Behavior Management

As students advance through their academic careers, their behavioral records often follow them. Incident reporting is often inconsistent as a student encounters many different personnel over the years, each with different views on what constitutes a reportable incident or what is and isn’t appropriate. A comprehensive technology platform such as a behavior management system simplifies reports and helps students get back on track with their lives, and academic career. it makes it possible to recognize problematic behavioral patterns that might otherwise be missed. Systems that include a student learning component to teach expectations and norms hold students accountable for their conduct. With ScholarChips’s Alternative Behavior Educator (ABE), students will be given a reward system based off of their performance, along with centralized information to school officials.

Lower Potential Security Threats

It’s a schools responsibility to ensure safety for their students and provide a piece of mind for parents so that students can learn in a safe and fun environment. School culture and climate is a large factor for the success of a school and should not be taken lightly. Campus culture is huge and school violence will always be there, but there are proactive steps that can help reduce school threats and violence from occurring before they happen. One proactive approach to reducing these issues is by utilizing and implementing smart technology such as ScholarChip toward your campus.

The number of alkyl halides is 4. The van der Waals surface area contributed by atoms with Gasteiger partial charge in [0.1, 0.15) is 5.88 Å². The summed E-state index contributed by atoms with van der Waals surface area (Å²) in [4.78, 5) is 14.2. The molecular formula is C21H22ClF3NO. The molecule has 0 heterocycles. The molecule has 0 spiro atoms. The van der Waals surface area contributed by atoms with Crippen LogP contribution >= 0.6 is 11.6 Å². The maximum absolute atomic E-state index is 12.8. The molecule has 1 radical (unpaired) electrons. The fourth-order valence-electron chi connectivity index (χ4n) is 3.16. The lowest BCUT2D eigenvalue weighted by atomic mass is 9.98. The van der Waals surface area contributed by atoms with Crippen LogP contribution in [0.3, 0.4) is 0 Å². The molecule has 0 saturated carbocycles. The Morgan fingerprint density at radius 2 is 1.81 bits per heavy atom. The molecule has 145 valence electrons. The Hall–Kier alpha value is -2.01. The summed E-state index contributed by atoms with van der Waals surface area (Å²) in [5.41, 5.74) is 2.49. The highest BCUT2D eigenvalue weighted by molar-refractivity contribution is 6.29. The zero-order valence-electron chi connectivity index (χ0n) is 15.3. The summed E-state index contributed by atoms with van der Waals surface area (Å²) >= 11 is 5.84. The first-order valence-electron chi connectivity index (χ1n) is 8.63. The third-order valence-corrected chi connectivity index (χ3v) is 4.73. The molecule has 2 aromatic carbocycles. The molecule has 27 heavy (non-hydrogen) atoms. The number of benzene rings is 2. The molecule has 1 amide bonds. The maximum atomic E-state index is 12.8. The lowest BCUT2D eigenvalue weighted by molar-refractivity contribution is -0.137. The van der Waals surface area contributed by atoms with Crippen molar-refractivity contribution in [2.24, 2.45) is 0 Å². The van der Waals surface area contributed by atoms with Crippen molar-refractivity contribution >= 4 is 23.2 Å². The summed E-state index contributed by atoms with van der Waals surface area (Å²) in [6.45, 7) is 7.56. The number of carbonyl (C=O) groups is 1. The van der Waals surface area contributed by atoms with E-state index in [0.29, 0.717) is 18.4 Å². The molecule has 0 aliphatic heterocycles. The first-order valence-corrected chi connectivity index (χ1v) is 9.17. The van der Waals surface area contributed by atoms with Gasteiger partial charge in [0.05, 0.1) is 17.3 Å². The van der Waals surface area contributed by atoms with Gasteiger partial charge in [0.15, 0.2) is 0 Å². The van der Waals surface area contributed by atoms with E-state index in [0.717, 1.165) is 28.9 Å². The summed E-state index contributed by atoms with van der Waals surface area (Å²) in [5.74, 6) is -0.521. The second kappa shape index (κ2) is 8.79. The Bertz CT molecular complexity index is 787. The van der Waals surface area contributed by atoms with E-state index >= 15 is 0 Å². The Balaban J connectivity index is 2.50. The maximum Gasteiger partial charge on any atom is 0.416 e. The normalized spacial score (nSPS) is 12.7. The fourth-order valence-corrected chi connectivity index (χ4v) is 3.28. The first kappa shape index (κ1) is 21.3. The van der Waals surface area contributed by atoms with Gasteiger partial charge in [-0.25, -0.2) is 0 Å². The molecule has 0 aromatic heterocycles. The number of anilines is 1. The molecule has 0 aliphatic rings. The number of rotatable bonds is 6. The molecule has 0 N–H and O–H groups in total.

ScholarChip is an all-in-one, platform solution to help reduce school threats and address the important issues surrounding school safety. Data from students, faculty, and stakeholders are leveraged to manage school access, attendance, and behavior management through the platform tools to increase safety and promote the campus climate schools are looking for.

If you would like to drastically reduce potential security threats before they occur so that staff, students and parents are happy and feel safe, feel free to reach out and schedule a 1-on-1 walkthrough with one of our solution specialists today!